The History of Scottish Country Dances in Diagrams

In the 1940s a Scottish Country dancer living near Leeds, Mr Frank Leslie Pilling, was looking for a system to give himself and his friends a quick way of remembering dances. He devised a system of symbols which meant, however long and complicated, a dance could be coded and drawn out in a very abbreviated way to act as ‘an aide memoire’.

These first coded dances were copied out by hand, the sheets stapled together and issued to friends.

The number of dances and the requests for copies grew and all the work became too much for the Pillings and their helpers. Thus in 1955 the first edition of ‘The Little Green Book was published. The second edition containing some 247 dances and costing two shillings and sixpence came out in 1958.

In 1967 the book went out of print and Mr Pilling had decided that because of the amount of work involved he would not be producing any more. He had offered the system to various people but no one had accepted the responsibility. It seemed a pity that such a useful book should go out of print and after an exchange of correspondence it was agreed that Mr John Elsley and a few other members of the Chester Caledonian Association and Reel Club should take over the publication.

There were of course some conditions. The book would be produced as a service to Scottish country dancers to a high standard and as a non- profit making venture with no charge being made for the editorial work. Any profit, after the loans were repaid, was to be used for financing the next edition  or for supporting the learning of Scottish Country Dancing.

The activities which have benefited from Scottish Country Dancing in Diagrams are a contribution of £250 towards the New Members Pack, an annual scholarship for one week at RSCDS Summer School since 1997, a contribution of £2500 towards the production of the CD for Book 15 and bursaries to encourage local dancers, both youngsters and those taking their Teaching Certificate.

The symbols and the system became the intellectual property of F L Pillings Successors. Over the years the committee has given permission for it to be used in books and on ball programmes provided the copyright is acknowledged and for this we rely on the goodwill of dancers.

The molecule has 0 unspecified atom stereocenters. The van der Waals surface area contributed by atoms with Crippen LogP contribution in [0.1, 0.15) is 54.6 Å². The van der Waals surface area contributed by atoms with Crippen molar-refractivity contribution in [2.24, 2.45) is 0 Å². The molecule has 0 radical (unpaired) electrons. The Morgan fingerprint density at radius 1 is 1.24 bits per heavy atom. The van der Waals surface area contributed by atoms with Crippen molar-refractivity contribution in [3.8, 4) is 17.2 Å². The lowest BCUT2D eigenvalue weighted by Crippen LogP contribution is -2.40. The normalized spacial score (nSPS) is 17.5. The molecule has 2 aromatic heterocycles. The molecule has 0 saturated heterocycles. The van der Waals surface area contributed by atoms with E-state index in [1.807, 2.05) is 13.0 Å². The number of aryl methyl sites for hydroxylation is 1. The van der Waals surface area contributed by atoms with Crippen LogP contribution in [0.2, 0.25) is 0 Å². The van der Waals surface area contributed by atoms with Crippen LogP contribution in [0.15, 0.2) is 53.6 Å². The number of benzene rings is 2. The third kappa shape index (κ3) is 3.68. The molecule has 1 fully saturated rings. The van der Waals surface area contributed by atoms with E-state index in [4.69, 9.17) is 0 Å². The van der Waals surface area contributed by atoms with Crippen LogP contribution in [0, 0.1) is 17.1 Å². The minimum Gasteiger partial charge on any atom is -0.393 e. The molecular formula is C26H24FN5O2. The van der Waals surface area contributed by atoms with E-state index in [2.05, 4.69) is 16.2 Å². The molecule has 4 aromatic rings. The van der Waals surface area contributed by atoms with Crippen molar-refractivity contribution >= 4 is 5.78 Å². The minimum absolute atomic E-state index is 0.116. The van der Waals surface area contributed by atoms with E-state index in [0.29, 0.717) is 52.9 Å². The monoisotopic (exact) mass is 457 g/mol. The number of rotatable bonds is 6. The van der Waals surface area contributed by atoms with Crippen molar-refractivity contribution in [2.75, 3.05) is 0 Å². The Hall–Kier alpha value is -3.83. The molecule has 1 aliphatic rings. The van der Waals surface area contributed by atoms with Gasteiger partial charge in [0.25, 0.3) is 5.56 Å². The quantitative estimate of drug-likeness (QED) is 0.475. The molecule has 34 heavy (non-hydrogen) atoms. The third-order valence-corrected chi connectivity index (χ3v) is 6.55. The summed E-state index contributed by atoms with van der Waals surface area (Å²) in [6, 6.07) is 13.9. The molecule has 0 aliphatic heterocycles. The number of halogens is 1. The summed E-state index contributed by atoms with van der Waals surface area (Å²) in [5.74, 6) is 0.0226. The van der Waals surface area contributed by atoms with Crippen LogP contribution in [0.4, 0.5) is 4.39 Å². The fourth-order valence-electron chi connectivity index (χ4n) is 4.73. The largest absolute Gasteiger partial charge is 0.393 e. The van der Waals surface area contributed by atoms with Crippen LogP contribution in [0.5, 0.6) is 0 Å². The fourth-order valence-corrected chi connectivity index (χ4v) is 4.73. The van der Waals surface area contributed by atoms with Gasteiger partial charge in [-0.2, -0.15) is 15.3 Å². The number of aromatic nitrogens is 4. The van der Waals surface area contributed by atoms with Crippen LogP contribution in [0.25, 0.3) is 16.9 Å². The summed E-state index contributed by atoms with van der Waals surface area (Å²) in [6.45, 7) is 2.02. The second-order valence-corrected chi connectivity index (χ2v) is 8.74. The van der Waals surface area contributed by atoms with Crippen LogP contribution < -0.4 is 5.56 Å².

After considering several methods of production the committee decided that the diagrams would be drawn out to scale and then handed to professional tracers to produce the copy for printing. It was decided to keep to the same size as the previous editions and the green binding. The tracers were of course paid and that and the printing costs were covered by loans from members of the Caledonian Association.

In September 1969 the 3rd edition was printed containing 481 dances. 3010 copies were produced to be sold for 5 shillings post free. The edition sold well and after a few corrections was reprinted in January 1971 and again in June 1972. In all just over 8000 copies were sold.

February 1975 saw the first printing of the 4th edition containing 96 pages with 469 dances. This edition was reprinted four times and in all sold over 12,400 copies

The next edition was published in 1980, containing 558 dances on 116 pages, and with several reprints it sold over 20,000 copies.

The production of the 6th edition saw a change in method. Mr John Duckett produced the drawings on a computer. This edition contained 662 dances, was reprinted five times and sold around 16,000 copies.

The 7th edition came out in October 1997 containing 694 dances on 169pages. The book was again selling well so the committee decided to try a large print edition and this came out in 1998. It was well received and was repeated with the 8th edition in 2004.

The 7th edition sold over 12,000 copies and to date the 8th, 201 pages and 771 dances, has sold 11,000 copies.

Because the size of the book was reaching its limits it was decided to produce a supplement instead of a new edition and this, containing 65 dances, was produced in 2009. To date it has sold over  4,000  copies .

Because the number of popular dances has increased to such an extent the next development is to transfer some of the less popular dances to this website, with free access  so that the diagrams are not lost but there will be room for new dances in the next edition.

The continuation of Mr Pillings work is due to many people including

C N Ribbeck              J P Duckett                         Sue Duckett                       Dave Horsman

J B Elsley                    J M Macaskill                     Stephen O’Brien              Paula Wright

Mr L F Roberts                   Miss H Roberts           Trish Reid